Exploring the future of open educational resources

Photo credit: Allison Shelley/The Verbatim Agency for American Education: Images of Teachers and Students in Action

Open Education Week was an amazing showcase of the energy and selfless commitment to sharing open educational resources (OER) and practices. My favorite part was noticing how many people took the opportunity to celebrate the work of others and found creative ways to thank colleagues for being great partners. The last week of sharing and celebration is important for raising awareness about the impact of open education on teaching and learning worldwide.

Continuing in the spirit of sharing and collaborating on new projects, the Hewlett Foundation is launching an OER strategy refresh to examine our goals and how we support open education. Strategy refreshes are one way the foundation ensures that our efforts are meaningful and responsive to the communities in which we work. It has been about four years since the OER Strategy was last updated, and we believe now is a critical moment to take stock of where we have been and what we have learned, and to figure out how we should focus our efforts going forward.

In just the past few years, the field of open education has changed significantly. When Hewlett began its investments in this area back in 2001, OER was a nascent concept among a few higher education institutions and with some buy-in from international organizations. Now, faculty awareness of OER is at an all-time high of 46 percent, and OER has made its way into K-12 instructional models to support deeper learning. Large-scale systems, particularly at the federal and state levels, are changing to create a supportive environment for OER. Globally, from GO-GN to #GoOpen, communities of OER researchers and practitioners are growing around the world. The progress is remarkable, and we still have much more to do.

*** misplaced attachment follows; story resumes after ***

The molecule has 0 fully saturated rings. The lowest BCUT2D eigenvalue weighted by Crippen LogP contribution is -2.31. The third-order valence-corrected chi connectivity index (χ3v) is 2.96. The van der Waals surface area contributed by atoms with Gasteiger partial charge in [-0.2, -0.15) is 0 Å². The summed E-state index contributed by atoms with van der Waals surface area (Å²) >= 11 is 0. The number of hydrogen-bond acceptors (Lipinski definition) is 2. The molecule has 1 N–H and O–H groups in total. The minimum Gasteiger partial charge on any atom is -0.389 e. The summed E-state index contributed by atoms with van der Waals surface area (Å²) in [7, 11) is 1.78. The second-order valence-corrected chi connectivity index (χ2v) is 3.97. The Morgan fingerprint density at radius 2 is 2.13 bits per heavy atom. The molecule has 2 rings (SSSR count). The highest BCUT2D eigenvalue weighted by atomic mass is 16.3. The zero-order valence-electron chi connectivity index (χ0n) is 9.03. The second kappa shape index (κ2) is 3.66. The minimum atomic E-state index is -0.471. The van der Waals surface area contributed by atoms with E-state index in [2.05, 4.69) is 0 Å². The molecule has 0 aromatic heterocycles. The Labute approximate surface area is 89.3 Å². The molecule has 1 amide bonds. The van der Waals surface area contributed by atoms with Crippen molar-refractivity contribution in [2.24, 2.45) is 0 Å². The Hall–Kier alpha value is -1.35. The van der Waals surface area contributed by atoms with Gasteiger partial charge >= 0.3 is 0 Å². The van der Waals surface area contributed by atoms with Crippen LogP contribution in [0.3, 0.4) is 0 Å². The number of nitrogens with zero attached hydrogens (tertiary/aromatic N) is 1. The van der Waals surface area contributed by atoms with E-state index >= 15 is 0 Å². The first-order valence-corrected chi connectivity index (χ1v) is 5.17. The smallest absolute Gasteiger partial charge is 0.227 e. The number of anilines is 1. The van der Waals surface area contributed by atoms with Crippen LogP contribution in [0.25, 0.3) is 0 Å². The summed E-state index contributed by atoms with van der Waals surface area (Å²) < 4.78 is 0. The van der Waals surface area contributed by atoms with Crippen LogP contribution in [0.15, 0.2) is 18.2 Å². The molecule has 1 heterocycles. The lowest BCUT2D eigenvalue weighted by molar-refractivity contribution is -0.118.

While scale and access have been the focus of OER’s initial growth, we see considerable interest and opportunities for OER to enhance student and teacher agency. We are at a point in time when we can begin to more deeply explore questions about how open education can engage learners who come to school with different experiences, needs, and interests. This work calls on the field to advance the sustainability of open education models, to increase opportunities for collaboration among organizations in the open education ecosystem, and to intentionally invite new voices and perspectives for leadership and insight.

Our strategy refresh process will explore these areas in depth over the course of this year, resulting in the presentation of a revised strategy to our board of directors in early 2020. Throughout the strategy refresh, we will reach out to different communities for input, including education field experts and researchers, educators, administrators, college students, and even skeptics. We’re hoping to learn more about questions ranging from which business models are most promising, to how OER can extend opportunities to historically underserved students. We are committed to openness, transparency, and sharing our learning along the way, and will keep you posted on our progress.

Our Education team at Hewlett is excited to figure out how to continue to lift up good work happening in communities and to create more equitable conditions so that new educators, students, parents, and policymakers can join us in the work ahead. If you have any feedback for us as we get started, feel free to reach out to us by email or phone, and you can always tweet at us using #HewlettListens.

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